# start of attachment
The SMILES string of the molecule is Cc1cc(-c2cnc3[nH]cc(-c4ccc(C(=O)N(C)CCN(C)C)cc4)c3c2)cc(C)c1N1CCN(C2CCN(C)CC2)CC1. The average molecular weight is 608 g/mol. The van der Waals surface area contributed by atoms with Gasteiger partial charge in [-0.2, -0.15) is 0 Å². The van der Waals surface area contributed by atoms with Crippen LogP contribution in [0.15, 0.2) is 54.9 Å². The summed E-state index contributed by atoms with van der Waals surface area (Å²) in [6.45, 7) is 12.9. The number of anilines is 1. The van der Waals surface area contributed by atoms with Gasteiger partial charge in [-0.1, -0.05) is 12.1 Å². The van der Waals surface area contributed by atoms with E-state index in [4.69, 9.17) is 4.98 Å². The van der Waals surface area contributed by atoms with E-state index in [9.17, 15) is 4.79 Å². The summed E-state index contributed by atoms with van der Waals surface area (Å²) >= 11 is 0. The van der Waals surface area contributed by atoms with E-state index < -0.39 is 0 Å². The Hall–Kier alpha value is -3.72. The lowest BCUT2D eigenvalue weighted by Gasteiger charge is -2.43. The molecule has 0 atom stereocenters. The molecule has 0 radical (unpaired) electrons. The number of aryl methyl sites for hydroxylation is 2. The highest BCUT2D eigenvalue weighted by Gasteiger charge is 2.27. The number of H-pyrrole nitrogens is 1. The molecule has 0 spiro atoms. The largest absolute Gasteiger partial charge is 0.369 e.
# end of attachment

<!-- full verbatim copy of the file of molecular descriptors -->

The SMILES string of the molecule is Cc1cc(-c2cnc3[nH]cc(-c4ccc(C(=O)N(C)CCN(C)C)cc4)c3c2)cc(C)c1N1CCN(C2CCN(C)CC2)CC1. The average molecular weight is 608 g/mol. The van der Waals surface area contributed by atoms with Gasteiger partial charge in [-0.2, -0.15) is 0 Å². The van der Waals surface area contributed by atoms with Crippen LogP contribution in [0.15, 0.2) is 54.9 Å². The summed E-state index contributed by atoms with van der Waals surface area (Å²) in [6.45, 7) is 12.9. The number of anilines is 1. The van der Waals surface area contributed by atoms with Gasteiger partial charge in [-0.1, -0.05) is 12.1 Å². The van der Waals surface area contributed by atoms with E-state index in [4.69, 9.17) is 4.98 Å². The van der Waals surface area contributed by atoms with E-state index in [9.17, 15) is 4.79 Å². The summed E-state index contributed by atoms with van der Waals surface area (Å²) >= 11 is 0. The van der Waals surface area contributed by atoms with E-state index < -0.39 is 0 Å². The Hall–Kier alpha value is -3.72. The lowest BCUT2D eigenvalue weighted by Gasteiger charge is -2.43. The molecule has 0 atom stereocenters. The molecule has 0 radical (unpaired) electrons. The number of aryl methyl sites for hydroxylation is 2. The highest BCUT2D eigenvalue weighted by Gasteiger charge is 2.27. The number of H-pyrrole nitrogens is 1. The molecule has 0 spiro atoms. The largest absolute Gasteiger partial charge is 0.369 e.